Economists have dubbed the last 10 years a period of "unprecedented cuts" and the worst period of growth since the Second World War.
The term "Age of Austerity" was popularised by former Conservative Prime Minister David Cameron in 2009 after the recession as he promised to rein in what he dubbed "excessive" Government spending.
The Tory and Liberal Democrat coalition Government rolled out the programme of strict economic measures including reduced spending and increased taxes to reduce the deficit the following year.
The policy has been blamed for worsening a range of problems including pressures on the health service and the housing crisis, sparking a series of anti-austerity protests.
Paul Johnson, director of the Institute for Fiscal Studies, said earlier this month "we should never stop reminding ourselves just what an astonishing decade we have just lived through, and continue to live through".
He said the economy is "at least £300 billion smaller than we might have expected based on 2008 forecasts", growth "remains subdued" and earners have been left no better off in real terms than before the recession.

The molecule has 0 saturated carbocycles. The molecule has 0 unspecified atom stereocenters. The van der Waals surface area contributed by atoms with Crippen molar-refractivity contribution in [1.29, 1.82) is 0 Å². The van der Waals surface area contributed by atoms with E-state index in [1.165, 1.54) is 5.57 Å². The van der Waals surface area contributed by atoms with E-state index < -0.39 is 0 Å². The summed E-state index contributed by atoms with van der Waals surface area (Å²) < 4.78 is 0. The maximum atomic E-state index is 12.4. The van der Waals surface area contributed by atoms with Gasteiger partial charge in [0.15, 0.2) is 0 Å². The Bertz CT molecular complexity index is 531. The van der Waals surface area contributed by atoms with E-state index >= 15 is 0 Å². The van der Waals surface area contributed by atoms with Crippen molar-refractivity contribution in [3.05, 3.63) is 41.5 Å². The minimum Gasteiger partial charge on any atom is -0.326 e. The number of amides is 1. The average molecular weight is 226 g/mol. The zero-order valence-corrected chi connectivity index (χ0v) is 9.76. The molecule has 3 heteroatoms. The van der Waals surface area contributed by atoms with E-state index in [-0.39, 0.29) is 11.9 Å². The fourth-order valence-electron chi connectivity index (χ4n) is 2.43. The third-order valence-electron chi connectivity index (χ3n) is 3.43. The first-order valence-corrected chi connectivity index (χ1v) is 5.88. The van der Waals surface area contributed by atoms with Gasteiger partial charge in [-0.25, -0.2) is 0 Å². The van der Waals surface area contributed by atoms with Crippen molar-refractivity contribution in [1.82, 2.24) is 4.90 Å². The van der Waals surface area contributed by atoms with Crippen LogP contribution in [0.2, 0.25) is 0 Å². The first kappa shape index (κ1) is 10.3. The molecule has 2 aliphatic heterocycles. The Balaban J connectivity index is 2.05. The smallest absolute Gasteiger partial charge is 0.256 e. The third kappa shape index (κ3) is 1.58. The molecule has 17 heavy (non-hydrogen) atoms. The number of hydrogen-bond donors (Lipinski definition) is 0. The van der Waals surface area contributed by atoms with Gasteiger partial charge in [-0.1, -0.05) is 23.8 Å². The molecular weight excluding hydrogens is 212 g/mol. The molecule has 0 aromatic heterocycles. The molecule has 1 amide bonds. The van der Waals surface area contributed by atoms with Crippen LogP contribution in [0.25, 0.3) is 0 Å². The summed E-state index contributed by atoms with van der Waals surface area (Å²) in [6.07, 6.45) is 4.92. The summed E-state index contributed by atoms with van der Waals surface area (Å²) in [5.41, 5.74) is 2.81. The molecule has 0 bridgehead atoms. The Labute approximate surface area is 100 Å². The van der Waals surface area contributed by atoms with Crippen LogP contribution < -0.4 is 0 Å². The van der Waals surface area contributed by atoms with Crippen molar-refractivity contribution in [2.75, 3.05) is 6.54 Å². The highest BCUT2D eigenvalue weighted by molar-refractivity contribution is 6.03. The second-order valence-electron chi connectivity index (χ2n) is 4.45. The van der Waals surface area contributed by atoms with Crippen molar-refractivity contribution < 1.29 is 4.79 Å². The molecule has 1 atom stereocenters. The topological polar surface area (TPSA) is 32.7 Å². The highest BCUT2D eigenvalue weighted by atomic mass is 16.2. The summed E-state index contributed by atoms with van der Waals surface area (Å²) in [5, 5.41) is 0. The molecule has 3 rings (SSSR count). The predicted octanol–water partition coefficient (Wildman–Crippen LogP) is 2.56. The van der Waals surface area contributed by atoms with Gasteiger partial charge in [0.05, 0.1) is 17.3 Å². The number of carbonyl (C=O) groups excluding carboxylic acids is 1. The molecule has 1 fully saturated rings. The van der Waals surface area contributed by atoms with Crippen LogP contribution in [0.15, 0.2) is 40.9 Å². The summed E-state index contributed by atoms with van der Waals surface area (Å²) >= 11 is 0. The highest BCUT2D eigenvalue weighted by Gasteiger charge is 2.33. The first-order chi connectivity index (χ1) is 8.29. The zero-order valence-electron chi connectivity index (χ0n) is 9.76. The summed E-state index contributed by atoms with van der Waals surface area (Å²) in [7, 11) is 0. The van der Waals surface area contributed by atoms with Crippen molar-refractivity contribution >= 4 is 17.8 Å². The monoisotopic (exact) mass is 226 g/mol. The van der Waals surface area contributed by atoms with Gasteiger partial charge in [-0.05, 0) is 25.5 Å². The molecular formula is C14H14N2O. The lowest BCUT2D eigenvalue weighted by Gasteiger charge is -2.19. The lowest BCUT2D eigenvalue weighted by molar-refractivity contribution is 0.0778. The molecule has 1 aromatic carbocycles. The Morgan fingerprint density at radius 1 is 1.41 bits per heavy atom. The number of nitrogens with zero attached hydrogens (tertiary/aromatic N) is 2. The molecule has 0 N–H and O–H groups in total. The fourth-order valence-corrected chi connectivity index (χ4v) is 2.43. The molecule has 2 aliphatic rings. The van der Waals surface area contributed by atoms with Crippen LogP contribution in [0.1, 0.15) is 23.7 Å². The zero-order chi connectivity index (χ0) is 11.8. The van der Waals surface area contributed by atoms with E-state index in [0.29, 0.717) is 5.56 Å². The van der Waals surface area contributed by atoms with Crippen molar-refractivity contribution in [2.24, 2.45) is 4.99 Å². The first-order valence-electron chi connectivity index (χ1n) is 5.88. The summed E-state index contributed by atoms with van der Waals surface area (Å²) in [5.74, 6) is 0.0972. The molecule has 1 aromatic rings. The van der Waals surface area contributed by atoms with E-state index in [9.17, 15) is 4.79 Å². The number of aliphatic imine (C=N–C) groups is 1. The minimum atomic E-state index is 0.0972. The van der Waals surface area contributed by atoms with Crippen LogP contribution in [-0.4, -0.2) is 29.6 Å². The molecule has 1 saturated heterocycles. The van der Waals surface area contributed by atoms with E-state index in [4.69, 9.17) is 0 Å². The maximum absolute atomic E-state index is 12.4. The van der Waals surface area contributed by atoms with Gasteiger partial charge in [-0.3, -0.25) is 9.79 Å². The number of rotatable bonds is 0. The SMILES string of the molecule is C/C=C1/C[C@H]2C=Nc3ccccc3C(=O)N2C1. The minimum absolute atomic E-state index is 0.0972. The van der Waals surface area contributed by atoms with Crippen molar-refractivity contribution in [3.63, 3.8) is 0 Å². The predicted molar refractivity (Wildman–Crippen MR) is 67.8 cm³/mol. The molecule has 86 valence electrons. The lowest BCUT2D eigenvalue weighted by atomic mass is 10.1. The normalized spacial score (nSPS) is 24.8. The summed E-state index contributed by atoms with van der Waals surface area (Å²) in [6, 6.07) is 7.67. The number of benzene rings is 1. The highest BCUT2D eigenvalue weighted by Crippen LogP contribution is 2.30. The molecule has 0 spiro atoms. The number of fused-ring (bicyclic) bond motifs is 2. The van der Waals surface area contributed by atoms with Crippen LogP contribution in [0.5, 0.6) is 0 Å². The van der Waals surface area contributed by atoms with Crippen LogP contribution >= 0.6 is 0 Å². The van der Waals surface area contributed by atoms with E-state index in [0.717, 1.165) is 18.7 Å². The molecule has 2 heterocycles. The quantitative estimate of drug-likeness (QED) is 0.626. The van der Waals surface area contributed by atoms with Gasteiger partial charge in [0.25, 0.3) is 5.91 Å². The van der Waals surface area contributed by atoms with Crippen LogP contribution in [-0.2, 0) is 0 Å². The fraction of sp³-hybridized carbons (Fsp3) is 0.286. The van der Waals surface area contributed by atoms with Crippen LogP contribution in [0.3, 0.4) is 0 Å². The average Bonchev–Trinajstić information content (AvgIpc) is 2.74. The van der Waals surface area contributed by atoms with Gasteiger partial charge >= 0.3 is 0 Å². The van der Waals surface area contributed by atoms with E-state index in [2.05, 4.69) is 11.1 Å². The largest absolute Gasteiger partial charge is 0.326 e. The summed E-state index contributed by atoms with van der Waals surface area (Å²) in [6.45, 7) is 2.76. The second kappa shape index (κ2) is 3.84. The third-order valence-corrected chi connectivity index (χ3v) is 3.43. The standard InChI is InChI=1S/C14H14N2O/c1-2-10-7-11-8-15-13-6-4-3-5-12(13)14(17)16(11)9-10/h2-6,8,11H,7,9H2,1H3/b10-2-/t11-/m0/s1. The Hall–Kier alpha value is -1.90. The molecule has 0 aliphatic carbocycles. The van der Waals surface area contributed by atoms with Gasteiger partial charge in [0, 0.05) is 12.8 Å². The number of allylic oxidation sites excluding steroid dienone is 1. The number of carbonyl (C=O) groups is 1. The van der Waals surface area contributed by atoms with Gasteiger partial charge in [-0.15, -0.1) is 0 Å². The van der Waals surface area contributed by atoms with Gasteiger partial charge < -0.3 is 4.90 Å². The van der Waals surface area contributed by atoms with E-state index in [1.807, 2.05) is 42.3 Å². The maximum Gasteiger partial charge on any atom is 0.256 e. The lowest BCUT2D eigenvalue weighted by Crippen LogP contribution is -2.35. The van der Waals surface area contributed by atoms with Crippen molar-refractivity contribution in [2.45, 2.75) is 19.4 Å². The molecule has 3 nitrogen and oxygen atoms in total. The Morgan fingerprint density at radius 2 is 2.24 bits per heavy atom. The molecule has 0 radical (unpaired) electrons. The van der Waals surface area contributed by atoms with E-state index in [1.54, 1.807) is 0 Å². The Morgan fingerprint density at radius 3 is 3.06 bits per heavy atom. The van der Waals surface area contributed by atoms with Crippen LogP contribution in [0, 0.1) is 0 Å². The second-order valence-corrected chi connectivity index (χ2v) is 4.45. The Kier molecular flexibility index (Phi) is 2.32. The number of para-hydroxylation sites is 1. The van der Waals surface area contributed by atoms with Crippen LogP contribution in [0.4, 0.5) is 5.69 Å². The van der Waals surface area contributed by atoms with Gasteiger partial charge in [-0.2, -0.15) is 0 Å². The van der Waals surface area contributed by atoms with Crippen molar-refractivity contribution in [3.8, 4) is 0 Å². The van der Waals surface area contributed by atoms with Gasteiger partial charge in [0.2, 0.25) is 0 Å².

He went on: "The economy has broken UK record after UK record - record low earnings growth, record employment levels, record low interest rates, record low productivity growth, record cuts in public spending."
The Tories have been under increased pressure to ease austerity after last June's snap general election in which the party lost its House of Commons majority, with anti-austerity Labour making gains.
In September, analysis from the Local Government Association (LGA) found more than two million British families will be £50 a week worse off by the end of 2020 due to welfare reforms, inflation and rising rents.
The report claimed that, of the 2.14 million working-age households set to be affected, the majority (1.34 million) are in work.
As part of the austerity programme, public sector workers have been subject to a 1% cap on annual pay rises since 2012, following a two-year freeze.
Last summer a study by the Resolution Foundation said only significant tax rises or higher levels of debt would end austerity, and that lifting the public sector pay cap would merely tinker with it.
It estimated that the cost of allowing public sector wages to rise in line with private firms from next year would be £9.7 billion by 2021-22.
And letting the workforce increase in line with the general population would cost £11.5 billion over the same period.